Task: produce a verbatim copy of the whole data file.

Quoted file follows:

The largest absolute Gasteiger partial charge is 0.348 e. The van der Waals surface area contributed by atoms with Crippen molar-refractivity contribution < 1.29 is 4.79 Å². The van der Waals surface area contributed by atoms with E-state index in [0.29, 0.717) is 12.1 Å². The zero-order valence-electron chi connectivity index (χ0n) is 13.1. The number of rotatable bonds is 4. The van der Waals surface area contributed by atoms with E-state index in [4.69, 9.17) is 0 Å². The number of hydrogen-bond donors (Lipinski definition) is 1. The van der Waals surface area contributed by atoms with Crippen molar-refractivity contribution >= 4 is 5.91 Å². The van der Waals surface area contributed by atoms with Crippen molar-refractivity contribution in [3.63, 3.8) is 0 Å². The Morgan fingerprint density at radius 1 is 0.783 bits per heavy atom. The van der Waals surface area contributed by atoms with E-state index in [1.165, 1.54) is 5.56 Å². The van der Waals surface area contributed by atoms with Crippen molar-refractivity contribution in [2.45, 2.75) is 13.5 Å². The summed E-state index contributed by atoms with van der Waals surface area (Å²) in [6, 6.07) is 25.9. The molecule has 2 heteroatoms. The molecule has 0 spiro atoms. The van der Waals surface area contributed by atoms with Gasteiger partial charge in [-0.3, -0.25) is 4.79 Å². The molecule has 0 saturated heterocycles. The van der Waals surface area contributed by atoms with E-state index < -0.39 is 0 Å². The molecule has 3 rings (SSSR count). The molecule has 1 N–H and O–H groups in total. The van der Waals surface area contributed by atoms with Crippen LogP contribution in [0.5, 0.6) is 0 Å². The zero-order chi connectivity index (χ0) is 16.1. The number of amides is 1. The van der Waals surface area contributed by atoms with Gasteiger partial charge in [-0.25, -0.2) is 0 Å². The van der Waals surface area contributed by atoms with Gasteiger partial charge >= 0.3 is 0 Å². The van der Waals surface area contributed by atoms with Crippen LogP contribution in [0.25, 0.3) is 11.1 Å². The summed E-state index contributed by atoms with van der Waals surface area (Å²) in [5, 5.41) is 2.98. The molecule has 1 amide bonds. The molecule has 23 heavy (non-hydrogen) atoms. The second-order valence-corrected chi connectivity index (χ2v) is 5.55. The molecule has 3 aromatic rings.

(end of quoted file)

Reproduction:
The largest absolute Gasteiger partial charge is 0.348 e. The van der Waals surface area contributed by atoms with Crippen molar-refractivity contribution < 1.29 is 4.79 Å². The van der Waals surface area contributed by atoms with E-state index in [0.29, 0.717) is 12.1 Å². The zero-order valence-electron chi connectivity index (χ0n) is 13.1. The number of rotatable bonds is 4. The van der Waals surface area contributed by atoms with E-state index in [4.69, 9.17) is 0 Å². The number of hydrogen-bond donors (Lipinski definition) is 1. The van der Waals surface area contributed by atoms with Crippen molar-refractivity contribution >= 4 is 5.91 Å². The van der Waals surface area contributed by atoms with Crippen molar-refractivity contribution in [3.63, 3.8) is 0 Å². The Morgan fingerprint density at radius 1 is 0.783 bits per heavy atom. The van der Waals surface area contributed by atoms with E-state index in [1.165, 1.54) is 5.56 Å². The van der Waals surface area contributed by atoms with Crippen molar-refractivity contribution in [2.45, 2.75) is 13.5 Å². The summed E-state index contributed by atoms with van der Waals surface area (Å²) in [6, 6.07) is 25.9. The molecule has 2 heteroatoms. The molecule has 0 spiro atoms. The van der Waals surface area contributed by atoms with Gasteiger partial charge in [-0.3, -0.25) is 4.79 Å². The molecule has 0 saturated heterocycles. The van der Waals surface area contributed by atoms with E-state index < -0.39 is 0 Å². The molecule has 3 rings (SSSR count). The molecule has 1 N–H and O–H groups in total. The van der Waals surface area contributed by atoms with Crippen LogP contribution in [0.5, 0.6) is 0 Å². The zero-order chi connectivity index (χ0) is 16.1. The number of amides is 1. The van der Waals surface area contributed by atoms with Gasteiger partial charge in [-0.25, -0.2) is 0 Å². The van der Waals surface area contributed by atoms with Gasteiger partial charge >= 0.3 is 0 Å². The van der Waals surface area contributed by atoms with Crippen LogP contribution in [0.25, 0.3) is 11.1 Å². The summed E-state index contributed by atoms with van der Waals surface area (Å²) in [5, 5.41) is 2.98. The molecule has 1 amide bonds. The molecule has 23 heavy (non-hydrogen) atoms. The second-order valence-corrected chi connectivity index (χ2v) is 5.55. The molecule has 3 aromatic rings.